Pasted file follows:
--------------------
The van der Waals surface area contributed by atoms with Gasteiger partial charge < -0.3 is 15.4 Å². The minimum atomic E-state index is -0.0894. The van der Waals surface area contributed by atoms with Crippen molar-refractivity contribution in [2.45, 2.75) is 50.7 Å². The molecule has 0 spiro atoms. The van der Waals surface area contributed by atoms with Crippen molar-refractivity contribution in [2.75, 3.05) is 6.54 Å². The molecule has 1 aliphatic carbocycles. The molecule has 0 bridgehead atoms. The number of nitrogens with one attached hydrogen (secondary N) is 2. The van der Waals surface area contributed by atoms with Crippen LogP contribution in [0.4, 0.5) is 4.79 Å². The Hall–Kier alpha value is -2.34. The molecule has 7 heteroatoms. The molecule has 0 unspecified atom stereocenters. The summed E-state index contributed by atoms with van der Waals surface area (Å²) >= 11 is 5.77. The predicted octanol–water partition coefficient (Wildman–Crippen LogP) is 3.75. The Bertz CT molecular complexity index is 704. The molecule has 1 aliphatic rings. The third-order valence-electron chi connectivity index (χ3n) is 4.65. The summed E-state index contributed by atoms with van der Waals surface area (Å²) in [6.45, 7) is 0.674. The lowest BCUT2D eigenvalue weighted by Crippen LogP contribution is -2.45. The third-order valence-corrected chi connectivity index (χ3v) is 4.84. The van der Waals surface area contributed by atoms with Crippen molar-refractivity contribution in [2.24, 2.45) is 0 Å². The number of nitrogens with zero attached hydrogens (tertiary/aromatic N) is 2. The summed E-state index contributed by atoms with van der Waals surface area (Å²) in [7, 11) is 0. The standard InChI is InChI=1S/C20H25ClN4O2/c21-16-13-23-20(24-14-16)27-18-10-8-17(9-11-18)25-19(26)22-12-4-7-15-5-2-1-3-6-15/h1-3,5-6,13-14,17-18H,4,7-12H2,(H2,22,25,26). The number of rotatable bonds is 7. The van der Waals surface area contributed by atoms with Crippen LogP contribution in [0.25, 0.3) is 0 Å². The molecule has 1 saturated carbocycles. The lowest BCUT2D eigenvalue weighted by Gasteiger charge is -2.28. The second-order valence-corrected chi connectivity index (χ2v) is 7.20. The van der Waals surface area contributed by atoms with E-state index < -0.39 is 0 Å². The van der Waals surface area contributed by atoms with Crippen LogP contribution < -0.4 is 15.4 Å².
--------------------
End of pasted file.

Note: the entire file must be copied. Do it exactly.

The van der Waals surface area contributed by atoms with Gasteiger partial charge < -0.3 is 15.4 Å². The minimum atomic E-state index is -0.0894. The van der Waals surface area contributed by atoms with Crippen molar-refractivity contribution in [2.45, 2.75) is 50.7 Å². The molecule has 0 spiro atoms. The van der Waals surface area contributed by atoms with Crippen molar-refractivity contribution in [2.75, 3.05) is 6.54 Å². The molecule has 1 aliphatic carbocycles. The molecule has 0 bridgehead atoms. The number of nitrogens with one attached hydrogen (secondary N) is 2. The van der Waals surface area contributed by atoms with Crippen LogP contribution in [0.4, 0.5) is 4.79 Å². The Hall–Kier alpha value is -2.34. The molecule has 7 heteroatoms. The molecule has 0 unspecified atom stereocenters. The summed E-state index contributed by atoms with van der Waals surface area (Å²) >= 11 is 5.77. The predicted octanol–water partition coefficient (Wildman–Crippen LogP) is 3.75. The Bertz CT molecular complexity index is 704. The molecule has 1 aliphatic rings. The third-order valence-electron chi connectivity index (χ3n) is 4.65. The summed E-state index contributed by atoms with van der Waals surface area (Å²) in [6.45, 7) is 0.674. The lowest BCUT2D eigenvalue weighted by Crippen LogP contribution is -2.45. The third-order valence-corrected chi connectivity index (χ3v) is 4.84. The van der Waals surface area contributed by atoms with Crippen molar-refractivity contribution in [2.24, 2.45) is 0 Å². The number of nitrogens with zero attached hydrogens (tertiary/aromatic N) is 2. The summed E-state index contributed by atoms with van der Waals surface area (Å²) in [7, 11) is 0. The standard InChI is InChI=1S/C20H25ClN4O2/c21-16-13-23-20(24-14-16)27-18-10-8-17(9-11-18)25-19(26)22-12-4-7-15-5-2-1-3-6-15/h1-3,5-6,13-14,17-18H,4,7-12H2,(H2,22,25,26). The number of rotatable bonds is 7. The van der Waals surface area contributed by atoms with Crippen LogP contribution in [0.25, 0.3) is 0 Å². The molecule has 1 saturated carbocycles. The lowest BCUT2D eigenvalue weighted by Gasteiger charge is -2.28. The second-order valence-corrected chi connectivity index (χ2v) is 7.20. The van der Waals surface area contributed by atoms with E-state index < -0.39 is 0 Å². The van der Waals surface area contributed by atoms with Crippen LogP contribution < -0.4 is 15.4 Å².